depicted “Clark Lake” as a private airfield having a 2,500' unpaved runway.



In the 1994 USGS aerial photo, the former airfield is in the southwest portion of the lakebed.

The long narrow shape extending across the north end of the lakebed is not a runway,

but the radio telescope array of the former Clark Lake Radio Observatory.

Only the slightest traces of the former runway on the south side of the lakebed were still perceptible.



Tim Tyler visited the Clark’s Dry Lake NOLF site in November 2004.

He reported: "The area is now used as a camp site for RVs & off-road recreational vehicles.

We couldn’t drive back to exactly where the old NOLF was

or the dirt field that later apparently supported the Clark Lake Radio Observatory,

but could pretty much see everything from where we were, and there wasn’t anything to see!

Other than the close to 50 campers spread around & plenty of ATVs,

the only thing we saw back there was an old rock crusher building at the base Coyote Mountain, at the W edge of the dry lakebed.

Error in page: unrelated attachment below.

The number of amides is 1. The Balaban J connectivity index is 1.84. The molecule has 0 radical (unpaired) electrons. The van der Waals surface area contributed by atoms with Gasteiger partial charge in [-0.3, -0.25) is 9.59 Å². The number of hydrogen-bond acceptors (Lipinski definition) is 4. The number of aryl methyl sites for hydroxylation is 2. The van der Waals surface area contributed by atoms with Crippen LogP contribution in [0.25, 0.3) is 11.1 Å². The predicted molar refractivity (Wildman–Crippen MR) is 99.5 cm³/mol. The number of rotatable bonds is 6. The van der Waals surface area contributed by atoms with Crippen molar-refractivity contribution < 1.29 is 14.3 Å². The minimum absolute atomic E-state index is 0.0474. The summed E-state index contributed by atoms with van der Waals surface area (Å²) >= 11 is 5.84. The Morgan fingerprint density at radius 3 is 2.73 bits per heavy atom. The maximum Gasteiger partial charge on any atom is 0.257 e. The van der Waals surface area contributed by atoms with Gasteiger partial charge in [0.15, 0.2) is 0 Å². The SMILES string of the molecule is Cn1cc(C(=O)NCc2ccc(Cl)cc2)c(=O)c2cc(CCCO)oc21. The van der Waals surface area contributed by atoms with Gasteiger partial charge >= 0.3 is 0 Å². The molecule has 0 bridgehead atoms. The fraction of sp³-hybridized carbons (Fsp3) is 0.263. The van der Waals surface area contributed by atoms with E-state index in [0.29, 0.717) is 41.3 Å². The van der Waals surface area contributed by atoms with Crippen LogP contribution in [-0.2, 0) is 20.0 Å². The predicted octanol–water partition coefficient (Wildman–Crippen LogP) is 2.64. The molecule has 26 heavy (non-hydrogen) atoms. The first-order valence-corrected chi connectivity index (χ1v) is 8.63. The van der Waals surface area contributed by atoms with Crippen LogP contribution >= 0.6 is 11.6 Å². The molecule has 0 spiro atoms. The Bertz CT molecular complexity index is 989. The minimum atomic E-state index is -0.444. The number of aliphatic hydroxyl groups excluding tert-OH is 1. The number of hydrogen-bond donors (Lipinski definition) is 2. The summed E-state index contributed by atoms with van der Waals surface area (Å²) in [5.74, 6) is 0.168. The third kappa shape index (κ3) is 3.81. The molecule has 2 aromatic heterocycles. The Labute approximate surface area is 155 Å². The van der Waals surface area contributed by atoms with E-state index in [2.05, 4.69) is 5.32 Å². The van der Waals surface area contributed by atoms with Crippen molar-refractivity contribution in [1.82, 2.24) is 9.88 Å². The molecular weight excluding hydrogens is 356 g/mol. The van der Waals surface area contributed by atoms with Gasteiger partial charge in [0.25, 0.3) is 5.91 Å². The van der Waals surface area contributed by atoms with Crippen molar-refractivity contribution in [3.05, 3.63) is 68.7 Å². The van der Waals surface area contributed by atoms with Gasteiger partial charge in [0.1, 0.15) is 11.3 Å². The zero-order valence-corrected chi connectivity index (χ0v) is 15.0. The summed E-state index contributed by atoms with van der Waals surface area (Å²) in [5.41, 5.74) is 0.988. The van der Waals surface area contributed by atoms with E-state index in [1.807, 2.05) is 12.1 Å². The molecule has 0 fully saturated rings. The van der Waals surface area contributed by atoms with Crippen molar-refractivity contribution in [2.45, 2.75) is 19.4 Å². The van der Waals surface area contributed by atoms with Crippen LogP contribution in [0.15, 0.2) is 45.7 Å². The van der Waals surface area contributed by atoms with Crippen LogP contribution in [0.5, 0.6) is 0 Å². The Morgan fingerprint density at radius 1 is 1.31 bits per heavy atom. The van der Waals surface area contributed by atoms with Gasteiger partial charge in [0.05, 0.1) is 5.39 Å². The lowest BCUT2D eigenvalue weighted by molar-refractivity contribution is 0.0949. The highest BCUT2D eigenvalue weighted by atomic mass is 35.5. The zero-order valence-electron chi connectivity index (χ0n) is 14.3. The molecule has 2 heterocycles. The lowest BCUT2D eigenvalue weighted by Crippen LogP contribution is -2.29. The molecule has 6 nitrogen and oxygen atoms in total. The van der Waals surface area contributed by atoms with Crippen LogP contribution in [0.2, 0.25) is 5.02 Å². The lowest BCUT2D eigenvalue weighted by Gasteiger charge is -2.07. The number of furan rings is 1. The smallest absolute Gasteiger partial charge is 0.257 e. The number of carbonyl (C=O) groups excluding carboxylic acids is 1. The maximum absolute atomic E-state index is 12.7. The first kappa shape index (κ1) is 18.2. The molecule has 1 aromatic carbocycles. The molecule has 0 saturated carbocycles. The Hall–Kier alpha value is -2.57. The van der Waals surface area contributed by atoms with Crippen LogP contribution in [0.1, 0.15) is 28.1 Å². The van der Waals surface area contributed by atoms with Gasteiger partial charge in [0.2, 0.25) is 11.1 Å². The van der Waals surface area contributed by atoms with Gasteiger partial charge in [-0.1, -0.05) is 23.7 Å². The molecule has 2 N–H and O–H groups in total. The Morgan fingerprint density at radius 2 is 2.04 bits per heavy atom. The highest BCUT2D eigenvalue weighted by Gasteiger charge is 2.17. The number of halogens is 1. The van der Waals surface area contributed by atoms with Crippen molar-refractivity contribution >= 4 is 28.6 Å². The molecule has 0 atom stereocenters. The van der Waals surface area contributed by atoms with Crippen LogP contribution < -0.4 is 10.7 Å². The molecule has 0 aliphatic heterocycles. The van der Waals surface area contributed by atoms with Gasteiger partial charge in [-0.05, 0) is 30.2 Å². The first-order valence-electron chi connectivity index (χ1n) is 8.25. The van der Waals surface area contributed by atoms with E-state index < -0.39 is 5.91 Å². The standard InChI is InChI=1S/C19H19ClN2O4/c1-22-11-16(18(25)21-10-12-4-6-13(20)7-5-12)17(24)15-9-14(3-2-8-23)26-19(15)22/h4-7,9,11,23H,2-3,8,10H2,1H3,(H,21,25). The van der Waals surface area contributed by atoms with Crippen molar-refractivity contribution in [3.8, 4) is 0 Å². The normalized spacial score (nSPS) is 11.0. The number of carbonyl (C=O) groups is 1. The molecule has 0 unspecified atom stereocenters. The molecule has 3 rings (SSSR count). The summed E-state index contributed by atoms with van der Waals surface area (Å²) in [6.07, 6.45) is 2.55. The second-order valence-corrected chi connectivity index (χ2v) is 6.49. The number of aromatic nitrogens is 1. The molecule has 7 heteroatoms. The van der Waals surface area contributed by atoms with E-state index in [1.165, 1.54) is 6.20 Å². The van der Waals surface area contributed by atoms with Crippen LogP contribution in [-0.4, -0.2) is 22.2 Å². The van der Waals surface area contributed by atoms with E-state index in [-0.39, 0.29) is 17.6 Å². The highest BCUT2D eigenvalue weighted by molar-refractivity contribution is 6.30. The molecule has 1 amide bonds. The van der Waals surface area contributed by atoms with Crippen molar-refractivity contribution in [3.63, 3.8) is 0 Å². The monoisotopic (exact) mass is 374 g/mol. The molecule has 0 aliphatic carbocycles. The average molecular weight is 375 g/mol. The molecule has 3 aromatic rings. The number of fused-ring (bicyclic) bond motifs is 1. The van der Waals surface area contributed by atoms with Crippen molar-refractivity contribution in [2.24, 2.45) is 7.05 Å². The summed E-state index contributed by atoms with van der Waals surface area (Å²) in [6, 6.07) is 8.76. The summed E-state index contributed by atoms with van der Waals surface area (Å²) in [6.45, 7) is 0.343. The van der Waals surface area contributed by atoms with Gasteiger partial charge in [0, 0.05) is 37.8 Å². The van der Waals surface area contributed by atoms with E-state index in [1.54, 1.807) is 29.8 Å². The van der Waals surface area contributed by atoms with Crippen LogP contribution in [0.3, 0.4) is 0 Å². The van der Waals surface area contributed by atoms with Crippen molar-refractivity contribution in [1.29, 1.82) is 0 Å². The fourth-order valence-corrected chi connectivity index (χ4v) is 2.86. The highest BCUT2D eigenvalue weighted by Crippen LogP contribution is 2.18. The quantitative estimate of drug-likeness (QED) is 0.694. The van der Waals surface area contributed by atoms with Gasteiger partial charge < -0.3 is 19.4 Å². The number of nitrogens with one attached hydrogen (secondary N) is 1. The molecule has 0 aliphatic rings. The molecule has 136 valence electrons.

That probably explains the San Diego County DPW "Burnand Pit #611 – Unauthorized Removal of Material Prohibited" sign,

which along with "Not a Through Street," are the only signs posted

at the entrance off of County Road S22 / Borrego Salton Seaway Road.

The V-shaped notch of the mountains certainly would have made for a good aerial gunnery & bombardment range,

as well as a radio astronomy location (though obviously not concurrently)."



A 2006 aerial view by Joe Merkert looking north at the Clark's Dry Lake airfield site.



An October 2006 aerial view by Chip Sirek looking southwest at the Clark's Dry Lake airfield site.

Chip observed, “No RVs or campers, but we did fly somewhat lower and saw what we thought were tire marks on the runway.”



Woodrow Anselen reported in 2008, “Although desolate & arid beyond belief,